The Filoviridae family comprises of Ebola and Marburg viruses, which are known to cause lethal hemorrhagic fever. However, there is no effective anti-viral therapy or licensed vaccines currently available for these human pathogens. The envelope glycoprotein (GP) of Ebola virus, which mediates entry into target cells, is cytotoxic and this effect maps to a highly glycosylated mucin-like region in the surface subunit of GP (GP1). However, the mechanism underlying this cytotoxic property of GP is unknown. To gain insight into the basis of this GP-induced cytotoxicity, HEK293T cells were transiently transfected with full-length and mucin-deleted (mucin) Ebola GP plasmids and GP localization was examined relative to the nucleus, endoplasmic reticulum (ER), Golgi, early and late endosomes using deconvolution fluorescent microscopy. Full-length Ebola GP was observed to accumulate in the ER. In contrast, GPmucin was uniformly expressed throughout the cell and did not localize in the ER. The Ebola major matrix protein VP40 was also co-expressed with GP to investigate its influence on GP localization. GP and VP40 co-expression did not alter GP localization to the ER. Also, when VP40 was co-expressed with the nucleoprotein (NP), it localized to the plasma membrane while NP accumulated in distinct cytoplasmic structures lined with vimentin. These latter structures are consistent with aggresomes and may serve as assembly sites for filoviral nucleocapsids. Collectively, these data suggest that full-length GP, but not GPmucin, accumulates in the ER in close proximity to the nuclear membrane, which may underscore its cytotoxic property.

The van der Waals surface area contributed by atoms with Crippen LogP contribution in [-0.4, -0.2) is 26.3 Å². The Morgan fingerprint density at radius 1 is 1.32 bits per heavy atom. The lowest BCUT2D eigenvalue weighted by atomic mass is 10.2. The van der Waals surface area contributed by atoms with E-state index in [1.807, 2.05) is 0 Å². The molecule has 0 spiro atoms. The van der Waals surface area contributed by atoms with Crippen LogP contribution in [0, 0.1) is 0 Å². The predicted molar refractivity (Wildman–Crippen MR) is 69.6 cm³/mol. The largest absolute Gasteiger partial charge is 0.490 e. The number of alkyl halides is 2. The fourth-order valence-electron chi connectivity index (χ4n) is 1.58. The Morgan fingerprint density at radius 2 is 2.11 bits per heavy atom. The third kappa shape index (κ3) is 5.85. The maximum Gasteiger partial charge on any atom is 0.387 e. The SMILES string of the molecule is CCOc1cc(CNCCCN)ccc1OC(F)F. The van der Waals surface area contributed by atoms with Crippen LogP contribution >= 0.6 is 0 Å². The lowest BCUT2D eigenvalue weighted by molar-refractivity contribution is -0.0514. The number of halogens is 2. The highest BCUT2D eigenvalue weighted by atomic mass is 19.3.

ASJC Scopus subject areas
- Infectious Diseases